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Association Between Supply Chain Glitches and Operating Performance

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Author Info

  • Kevin B. Hendricks

    ()
    (Richard Ivey School of Business, The University of Western Ontario, London, Ontario N6A 3K7, Canada)

  • Vinod R. Singhal

    ()
    (College of Management, Georgia Institute of Technology, Atlanta, Georgia 30332)

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    Abstract

    This paper empirically documents the association between supply chain glitches and operating performance. The results are based on a sample of 885 glitches announced by publicly traded firms. Changes in various operating performance metrics for the sample firms are compared against a sample of control firms of similar size and from similar industries. In the year leading up to the announcement, the control-adjusted mean percent changes in operating income, return on sales, and return on assets for the sample firms are -107%, -114%, and -92%, respectively. During this same period, the control-adjusted changes in the level of return on sales and return on assets are -13.78% and -2.32%, respectively. Relative to controls, firms that experience glitches report on average 6.92% lower sales growth, 10.66% higher growth in cost, and 13.88% higher growth in inventories. More importantly, firms do not quickly recover from the negative economic consequences of glitches. During the two-year time period after the glitch announcement, operating income, sales, total costs, and inventories do not improve. We also find that it does not matter who caused the glitch, what the reason was for the glitch, or what industry a firm belongs to---glitches are associated with negative operating performance across the board.

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    File URL: http://dx.doi.org/10.1287/mnsc.1040.0353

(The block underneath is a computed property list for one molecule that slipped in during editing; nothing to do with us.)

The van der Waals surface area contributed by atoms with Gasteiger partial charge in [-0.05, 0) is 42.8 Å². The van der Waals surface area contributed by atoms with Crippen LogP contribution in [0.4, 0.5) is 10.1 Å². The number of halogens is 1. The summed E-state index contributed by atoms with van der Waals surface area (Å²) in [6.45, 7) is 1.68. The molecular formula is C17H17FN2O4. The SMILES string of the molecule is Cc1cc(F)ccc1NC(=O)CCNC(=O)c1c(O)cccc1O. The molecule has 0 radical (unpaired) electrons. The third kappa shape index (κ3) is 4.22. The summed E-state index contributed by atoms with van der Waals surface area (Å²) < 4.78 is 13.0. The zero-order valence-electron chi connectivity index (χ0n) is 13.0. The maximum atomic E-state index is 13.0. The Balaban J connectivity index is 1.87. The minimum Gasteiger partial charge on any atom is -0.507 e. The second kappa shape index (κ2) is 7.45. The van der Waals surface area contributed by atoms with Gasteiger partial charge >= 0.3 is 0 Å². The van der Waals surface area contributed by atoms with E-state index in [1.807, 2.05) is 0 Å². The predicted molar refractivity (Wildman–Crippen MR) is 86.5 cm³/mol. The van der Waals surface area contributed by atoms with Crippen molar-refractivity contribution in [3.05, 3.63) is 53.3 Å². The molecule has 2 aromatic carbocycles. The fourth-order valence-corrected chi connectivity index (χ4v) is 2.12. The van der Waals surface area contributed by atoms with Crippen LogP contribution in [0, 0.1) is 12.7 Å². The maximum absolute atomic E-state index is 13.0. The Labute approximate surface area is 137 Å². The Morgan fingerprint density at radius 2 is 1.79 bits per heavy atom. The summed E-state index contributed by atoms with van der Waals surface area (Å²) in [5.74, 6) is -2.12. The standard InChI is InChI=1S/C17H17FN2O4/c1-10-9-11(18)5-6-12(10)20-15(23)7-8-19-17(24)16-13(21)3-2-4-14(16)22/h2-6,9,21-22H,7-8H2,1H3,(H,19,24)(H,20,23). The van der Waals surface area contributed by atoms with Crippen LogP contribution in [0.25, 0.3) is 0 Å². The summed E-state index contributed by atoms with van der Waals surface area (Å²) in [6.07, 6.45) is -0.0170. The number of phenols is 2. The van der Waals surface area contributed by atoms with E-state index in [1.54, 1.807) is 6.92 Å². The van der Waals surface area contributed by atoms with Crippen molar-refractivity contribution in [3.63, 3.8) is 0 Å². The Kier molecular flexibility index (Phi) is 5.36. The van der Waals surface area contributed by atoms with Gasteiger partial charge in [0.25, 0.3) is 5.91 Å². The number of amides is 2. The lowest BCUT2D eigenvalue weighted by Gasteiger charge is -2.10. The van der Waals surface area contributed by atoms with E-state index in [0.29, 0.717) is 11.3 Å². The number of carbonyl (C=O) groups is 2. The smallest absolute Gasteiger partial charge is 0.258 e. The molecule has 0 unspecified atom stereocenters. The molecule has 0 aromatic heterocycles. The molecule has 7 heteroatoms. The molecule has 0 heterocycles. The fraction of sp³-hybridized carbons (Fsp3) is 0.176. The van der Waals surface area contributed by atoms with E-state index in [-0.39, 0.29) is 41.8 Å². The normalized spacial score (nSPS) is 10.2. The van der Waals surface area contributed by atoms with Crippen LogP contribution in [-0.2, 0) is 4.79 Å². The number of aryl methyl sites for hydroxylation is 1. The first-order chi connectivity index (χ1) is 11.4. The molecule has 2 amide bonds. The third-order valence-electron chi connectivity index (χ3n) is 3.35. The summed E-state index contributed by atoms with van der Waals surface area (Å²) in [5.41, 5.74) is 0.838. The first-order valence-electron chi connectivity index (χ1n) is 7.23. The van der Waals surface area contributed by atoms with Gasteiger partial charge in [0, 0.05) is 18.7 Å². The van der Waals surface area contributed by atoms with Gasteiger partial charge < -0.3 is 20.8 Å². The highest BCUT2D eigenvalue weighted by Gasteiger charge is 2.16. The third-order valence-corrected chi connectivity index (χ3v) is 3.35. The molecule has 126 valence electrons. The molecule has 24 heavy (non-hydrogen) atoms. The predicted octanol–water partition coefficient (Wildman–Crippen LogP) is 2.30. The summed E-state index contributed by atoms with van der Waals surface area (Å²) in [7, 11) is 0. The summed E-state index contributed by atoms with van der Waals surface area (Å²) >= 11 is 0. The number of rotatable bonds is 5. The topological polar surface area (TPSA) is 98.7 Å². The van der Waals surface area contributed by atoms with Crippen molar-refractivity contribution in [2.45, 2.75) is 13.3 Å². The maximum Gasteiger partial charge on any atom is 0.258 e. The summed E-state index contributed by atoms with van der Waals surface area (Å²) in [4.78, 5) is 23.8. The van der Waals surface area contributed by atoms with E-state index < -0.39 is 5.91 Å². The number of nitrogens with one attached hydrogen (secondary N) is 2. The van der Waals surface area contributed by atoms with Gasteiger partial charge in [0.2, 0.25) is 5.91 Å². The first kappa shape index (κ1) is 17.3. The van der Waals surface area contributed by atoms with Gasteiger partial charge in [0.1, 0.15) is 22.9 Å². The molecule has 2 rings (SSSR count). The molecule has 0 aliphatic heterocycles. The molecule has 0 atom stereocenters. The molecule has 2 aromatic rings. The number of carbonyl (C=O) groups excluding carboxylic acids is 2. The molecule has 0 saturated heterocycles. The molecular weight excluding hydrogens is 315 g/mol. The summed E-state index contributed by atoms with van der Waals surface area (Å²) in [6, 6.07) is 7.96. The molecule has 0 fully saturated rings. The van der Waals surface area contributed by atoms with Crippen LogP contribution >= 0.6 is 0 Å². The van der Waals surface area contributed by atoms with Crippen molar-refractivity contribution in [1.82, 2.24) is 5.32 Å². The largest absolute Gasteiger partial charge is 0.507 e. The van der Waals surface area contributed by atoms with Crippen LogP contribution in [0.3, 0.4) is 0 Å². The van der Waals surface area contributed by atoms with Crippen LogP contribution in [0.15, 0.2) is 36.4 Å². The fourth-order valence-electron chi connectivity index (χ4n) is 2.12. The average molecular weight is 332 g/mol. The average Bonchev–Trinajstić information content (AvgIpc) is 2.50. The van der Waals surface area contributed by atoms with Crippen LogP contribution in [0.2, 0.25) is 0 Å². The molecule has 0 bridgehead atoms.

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    Bibliographic Info

    Article provided by INFORMS in its journal Management Science.

    Volume (Year): 51 (2005)
    Issue (Month): 5 (May)
    Pages: 695-711

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    Handle: RePEc:inm:ormnsc:v:51:y:2005:i:5:p:695-711

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    Related research

    Keywords: supply chain glitches; empirical analysis; operating performance;

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    Cited by:
    1. Mohebbi, Esmail & Hao, Daipeng, 2008. "An inventory model with non-resuming randomly interruptible lead time," International Journal of Production Economics, Elsevier, vol. 114(2), pages 755-768, August.
    2. Uskonen, Jukka & Tenhiälä, Antti, 2012. "The price of responsiveness: Cost analysis of change orders in make-to-order manufacturing," International Journal of Production Economics, Elsevier, vol. 135(1), pages 420-429.
    3. Lichtenthaler, Ulrich, 2010. "Determinants of proactive and reactive technology licensing: A contingency perspective," Research Policy, Elsevier, vol. 39(1), pages 55-66, February.
    4. Marc Bollecker & Wilfrid Azan, 2008. "Les frontières de la recherche en contrôle de gestion : une analyse des cadres théoriques mobilisés," Post-Print halshs-00522395, HAL.
    5. Klibi, Walid & Martel, Alain, 2012. "Scenario-based Supply Chain Network risk modeling," European Journal of Operational Research, Elsevier, vol. 223(3), pages 644-658.
    6. Thomas J Holmes & David K Levine & James A Schmitz Jr, 2008. "Monopoly and the Incentive to Innovate When Adoption Involves Switchover Disruptions," Levine's Working Paper Archive 122247000000001920, David K. Levine.
    7. Wagner, Stephan M. & Neshat, Nikrouz, 2010. "Assessing the vulnerability of supply chains using graph theory," International Journal of Production Economics, Elsevier, vol. 126(1), pages 121-129, July.
    8. Richard Kum-yew Lai, 2005. "Inventory and the Stock Market," Finance 0509006, EconWPA.
    9. Alexandru Constăngioară, 2013. "Performance Metrics in Supply Chain Management. Evidence from Romanian Economy," The AMFITEATRU ECONOMIC journal, Academy of Economic Studies - Bucharest, Romania, vol. 15(33), pages 170-179, February.
    10. Ivanov, Dmitry & Sokolov, Boris, 2013. "Control and system-theoretic identification of the supply chain dynamics domain for planning, analysis and adaptation of performance under uncertainty," European Journal of Operational Research, Elsevier, vol. 224(2), pages 313-323.
    11. Wuttke, David A. & Blome, Constantin & Henke, Michael, 2013. "Focusing the financial flow of supply chains: An empirical investigation of financial supply chain management," International Journal of Production Economics, Elsevier, vol. 145(2), pages 773-789.
    12. Blome, Constantin & Schoenherr, Tobias, 2011. "Supply chain risk management in financial crises--A multiple case-study approach," International Journal of Production Economics, Elsevier, vol. 134(1), pages 43-57, November.
    13. Chiang, Wen-Chyuan & Russell, Robert & Xu, Xiaojing & Zepeda, David, 2009. "A simulation/metaheuristic approach to newspaper production and distribution supply chain problems," International Journal of Production Economics, Elsevier, vol. 121(2), pages 752-767, October.

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